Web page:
When I threw my “high heels” in the ring, I didn’t really have a full grasp of the political implications of my candidacy. I was now a newcomer who was running a Primary race against the status quo House Majority Leader. I soon realized that my opponent had taken contributions from the NRA, he had also voted against raising the minimum wage for Rhode Islanders. I was also running against my Providence Teachers’ Union Lawyer (he still is). It didn’t matter, I was running for my students who are literally dying in the streets.
My modest home was campaign headquarters! I was running a campaign with little or no money on hand. My campaign was fueled by energy and passion for change. My tag line was simple….. Fighting for all of us!
I worked really hard knocking on doors every day, all day and into the night-every night, rain or shine. I told my neighbors why I was running. I told them my story, I wanted to pass good commonsense gun control laws. I wanted to raise the minimum wage to a living wage of $15 an hour by 2022 and I wanted to pass legislation that would dismantle the school to prison pipeline that sends children straight from my classroom into prison. Everyone who volunteered on my campaign met me, they had to pass the litmus test of believing deeply that we needed to change the trajectory of children and their families’ lives.
I didn’t get support from the Providence Teachers’ Union, they immediately endorsed my opponent. I was devastated. I really was. Then the Rhode Island Federation of Teachers’ endorsed him. I was once again devastated. But, alas! Classroom teachers supported me, they came out and knocked on doors with me, they told others to vote for me; they donated to my campaign. They believed in me and what I wanted to do for our students. I believed that they would help me cross the finish line.
I was endorsed by the most statewide liberal organizations and groups including The Working Families Party and the Rhode Island Young Democrats! I was thrilled when I received my first big union endorsement- The Providence Fire Fighters! Then, I got a huge boost from Bernie Sanders “Our Revolution. At that point I began getting in smaller and more frequent donations. That helped in a big way.
I won the Primary Election by 7 votes! My opponent asked for a recount. After the recount, I gained 4 more votes! I thought I had won fairly and squarely when my opponent launched a “Write In” campaign. It was a very tough campaign, bruising and racially charged. My opponent dismissed me as “some woman from Jamaica”, he never referred to me by name. I continued knocking on doors once again. I now had a Republican opponent as well as a “Write In” opponent.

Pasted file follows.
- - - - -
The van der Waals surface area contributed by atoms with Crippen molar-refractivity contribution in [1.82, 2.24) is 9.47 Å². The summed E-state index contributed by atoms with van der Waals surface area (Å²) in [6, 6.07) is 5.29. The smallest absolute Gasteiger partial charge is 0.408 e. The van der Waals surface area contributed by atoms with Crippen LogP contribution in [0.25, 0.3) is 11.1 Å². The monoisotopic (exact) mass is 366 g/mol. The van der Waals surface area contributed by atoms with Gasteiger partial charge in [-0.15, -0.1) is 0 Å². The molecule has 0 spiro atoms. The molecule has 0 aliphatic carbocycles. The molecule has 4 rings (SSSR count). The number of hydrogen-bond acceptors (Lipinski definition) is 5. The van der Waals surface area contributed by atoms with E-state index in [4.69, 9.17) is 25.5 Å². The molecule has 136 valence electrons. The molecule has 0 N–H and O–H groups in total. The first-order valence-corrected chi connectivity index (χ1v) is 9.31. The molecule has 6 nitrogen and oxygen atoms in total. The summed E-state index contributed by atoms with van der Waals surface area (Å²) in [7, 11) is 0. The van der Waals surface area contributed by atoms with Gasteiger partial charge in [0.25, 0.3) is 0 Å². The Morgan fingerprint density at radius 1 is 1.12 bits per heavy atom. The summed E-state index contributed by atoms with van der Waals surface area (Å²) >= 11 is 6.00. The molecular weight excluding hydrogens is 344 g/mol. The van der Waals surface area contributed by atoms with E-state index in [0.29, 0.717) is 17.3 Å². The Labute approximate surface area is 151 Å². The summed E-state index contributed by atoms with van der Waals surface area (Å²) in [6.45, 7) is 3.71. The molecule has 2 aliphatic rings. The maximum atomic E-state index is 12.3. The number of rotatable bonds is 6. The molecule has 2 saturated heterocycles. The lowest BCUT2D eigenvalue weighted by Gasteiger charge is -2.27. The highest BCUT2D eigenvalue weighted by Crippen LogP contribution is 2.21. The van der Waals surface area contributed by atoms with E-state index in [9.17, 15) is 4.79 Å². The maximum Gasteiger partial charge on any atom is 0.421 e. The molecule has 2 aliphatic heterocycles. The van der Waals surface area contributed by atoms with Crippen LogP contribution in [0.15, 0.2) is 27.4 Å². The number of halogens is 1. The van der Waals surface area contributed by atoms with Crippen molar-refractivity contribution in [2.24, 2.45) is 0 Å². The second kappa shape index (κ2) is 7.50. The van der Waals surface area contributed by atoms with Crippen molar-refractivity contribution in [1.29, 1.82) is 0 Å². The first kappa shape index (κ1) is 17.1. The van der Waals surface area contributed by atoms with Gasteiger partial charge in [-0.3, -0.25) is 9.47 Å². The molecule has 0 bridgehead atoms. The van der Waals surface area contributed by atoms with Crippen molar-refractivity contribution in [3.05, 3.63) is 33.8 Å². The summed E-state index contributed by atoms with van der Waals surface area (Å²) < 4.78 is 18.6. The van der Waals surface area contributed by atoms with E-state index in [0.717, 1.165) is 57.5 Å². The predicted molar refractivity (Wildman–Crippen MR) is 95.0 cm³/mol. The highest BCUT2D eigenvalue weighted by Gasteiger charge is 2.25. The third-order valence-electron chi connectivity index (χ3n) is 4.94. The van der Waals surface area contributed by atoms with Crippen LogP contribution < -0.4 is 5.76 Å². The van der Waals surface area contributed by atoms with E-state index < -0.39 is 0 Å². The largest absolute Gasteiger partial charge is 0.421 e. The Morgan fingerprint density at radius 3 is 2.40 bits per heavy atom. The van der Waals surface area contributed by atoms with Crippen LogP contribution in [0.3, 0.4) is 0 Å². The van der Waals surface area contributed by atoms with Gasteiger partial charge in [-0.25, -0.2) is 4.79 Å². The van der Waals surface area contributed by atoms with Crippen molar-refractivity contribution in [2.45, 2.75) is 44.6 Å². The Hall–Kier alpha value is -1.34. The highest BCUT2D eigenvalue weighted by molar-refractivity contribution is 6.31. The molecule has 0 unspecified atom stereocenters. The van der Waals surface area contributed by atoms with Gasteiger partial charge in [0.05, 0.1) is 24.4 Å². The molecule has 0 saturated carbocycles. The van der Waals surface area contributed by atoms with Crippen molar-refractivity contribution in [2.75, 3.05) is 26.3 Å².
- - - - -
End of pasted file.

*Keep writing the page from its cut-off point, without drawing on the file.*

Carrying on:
I continued knocking on doors until November 7th late into the evening. I along with hundreds of volunteers mostly women, who had never volunteered on any political campaigns-ever, had knocked on thousands of doors, spoke to thousands of constituents and told them why I was running. I was very confident going into the election.
November 8th was D-Day! I was not nervous, I was confident that my neighbors wanted a change from a State Representative who had been in office for 24 years but had only served himself and his well -connected friends.
After all the ballots had been counted, I won the election with over 60% of the vote. My opponent spent over one hundred thousand dollars and I spent about fifty-thousand dollars. And, I won convincingly. The news of my win hit every news outlet across the United States including the New York Times, Boston Globe and Huffington Post !
These days, I am extremely busy; I teach full time then after school I go to the state capital to work on legislation that will impact my students and their families. Included in the bills that I have introduced include bills to raise the minimum wage, reduce the number of out of school suspensions, end lunch shaming, and increase the age from 18 to 21 whereby children can “age out” of state care. I have also respectfully requested that the Rhode Island Department of Education create a commission to look at the needs, impact and outcome for children with one or both incarcerated parent. I have co-sponsored bills to reduce the number of rounds that a gun can hold to 10, as well as legislation that will take guns out of the hands of domestic abusers.
It’s hard to believe that the legislative session is coming to a close. I am glad I ran and won. I am a fighter and will continue to fighting to save my students’ and to help improve the lives of all Rhode Islanders. It makes perfect sense that we elect people who know the struggles and understand how elected office can be meaningful to create sensible change in policies that affect real people with real stories.
We are about bringing more Democratic women into leadership roles, investing in the Future of Rhode Island